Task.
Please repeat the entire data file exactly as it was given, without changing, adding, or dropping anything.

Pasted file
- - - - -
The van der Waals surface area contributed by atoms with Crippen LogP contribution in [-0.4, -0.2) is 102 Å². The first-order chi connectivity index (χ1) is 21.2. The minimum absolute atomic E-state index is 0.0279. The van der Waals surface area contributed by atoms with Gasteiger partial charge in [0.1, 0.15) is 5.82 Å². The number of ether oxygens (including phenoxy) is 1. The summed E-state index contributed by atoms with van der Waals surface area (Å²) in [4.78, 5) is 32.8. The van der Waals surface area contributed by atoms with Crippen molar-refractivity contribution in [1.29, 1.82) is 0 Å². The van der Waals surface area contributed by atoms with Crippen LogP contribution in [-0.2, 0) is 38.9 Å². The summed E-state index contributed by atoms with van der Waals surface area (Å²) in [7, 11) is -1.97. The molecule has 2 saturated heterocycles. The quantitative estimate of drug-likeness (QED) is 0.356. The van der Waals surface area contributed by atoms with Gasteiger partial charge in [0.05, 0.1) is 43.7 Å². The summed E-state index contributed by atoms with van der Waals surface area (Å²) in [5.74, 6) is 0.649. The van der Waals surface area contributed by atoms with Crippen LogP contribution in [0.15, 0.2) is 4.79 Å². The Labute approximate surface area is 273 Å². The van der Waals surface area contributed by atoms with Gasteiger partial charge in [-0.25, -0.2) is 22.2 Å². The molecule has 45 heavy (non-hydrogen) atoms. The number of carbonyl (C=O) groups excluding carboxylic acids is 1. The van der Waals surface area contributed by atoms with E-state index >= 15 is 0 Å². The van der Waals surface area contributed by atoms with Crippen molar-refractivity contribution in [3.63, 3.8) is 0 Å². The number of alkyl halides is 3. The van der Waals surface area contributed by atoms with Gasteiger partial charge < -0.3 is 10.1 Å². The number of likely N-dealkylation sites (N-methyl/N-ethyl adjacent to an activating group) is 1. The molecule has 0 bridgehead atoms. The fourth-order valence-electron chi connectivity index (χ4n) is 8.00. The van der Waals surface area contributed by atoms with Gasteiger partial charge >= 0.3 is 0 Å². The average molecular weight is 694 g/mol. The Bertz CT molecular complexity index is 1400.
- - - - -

The van der Waals surface area contributed by atoms with Crippen LogP contribution in [-0.4, -0.2) is 102 Å². The first-order chi connectivity index (χ1) is 21.2. The minimum absolute atomic E-state index is 0.0279. The van der Waals surface area contributed by atoms with Gasteiger partial charge in [0.1, 0.15) is 5.82 Å². The number of ether oxygens (including phenoxy) is 1. The summed E-state index contributed by atoms with van der Waals surface area (Å²) in [4.78, 5) is 32.8. The van der Waals surface area contributed by atoms with Crippen molar-refractivity contribution in [1.29, 1.82) is 0 Å². The van der Waals surface area contributed by atoms with Crippen LogP contribution in [-0.2, 0) is 38.9 Å². The summed E-state index contributed by atoms with van der Waals surface area (Å²) in [7, 11) is -1.97. The molecule has 2 saturated heterocycles. The quantitative estimate of drug-likeness (QED) is 0.356. The van der Waals surface area contributed by atoms with Gasteiger partial charge in [0.05, 0.1) is 43.7 Å². The summed E-state index contributed by atoms with van der Waals surface area (Å²) in [5.74, 6) is 0.649. The van der Waals surface area contributed by atoms with Crippen LogP contribution in [0.15, 0.2) is 4.79 Å². The Labute approximate surface area is 273 Å². The van der Waals surface area contributed by atoms with Gasteiger partial charge in [-0.25, -0.2) is 22.2 Å². The molecule has 45 heavy (non-hydrogen) atoms. The number of carbonyl (C=O) groups excluding carboxylic acids is 1. The van der Waals surface area contributed by atoms with E-state index >= 15 is 0 Å². The van der Waals surface area contributed by atoms with Crippen molar-refractivity contribution in [3.63, 3.8) is 0 Å². The number of alkyl halides is 3. The van der Waals surface area contributed by atoms with Gasteiger partial charge < -0.3 is 10.1 Å². The number of likely N-dealkylation sites (N-methyl/N-ethyl adjacent to an activating group) is 1. The molecule has 0 bridgehead atoms. The fourth-order valence-electron chi connectivity index (χ4n) is 8.00. The van der Waals surface area contributed by atoms with Gasteiger partial charge >= 0.3 is 0 Å². The average molecular weight is 694 g/mol. The Bertz CT molecular complexity index is 1400.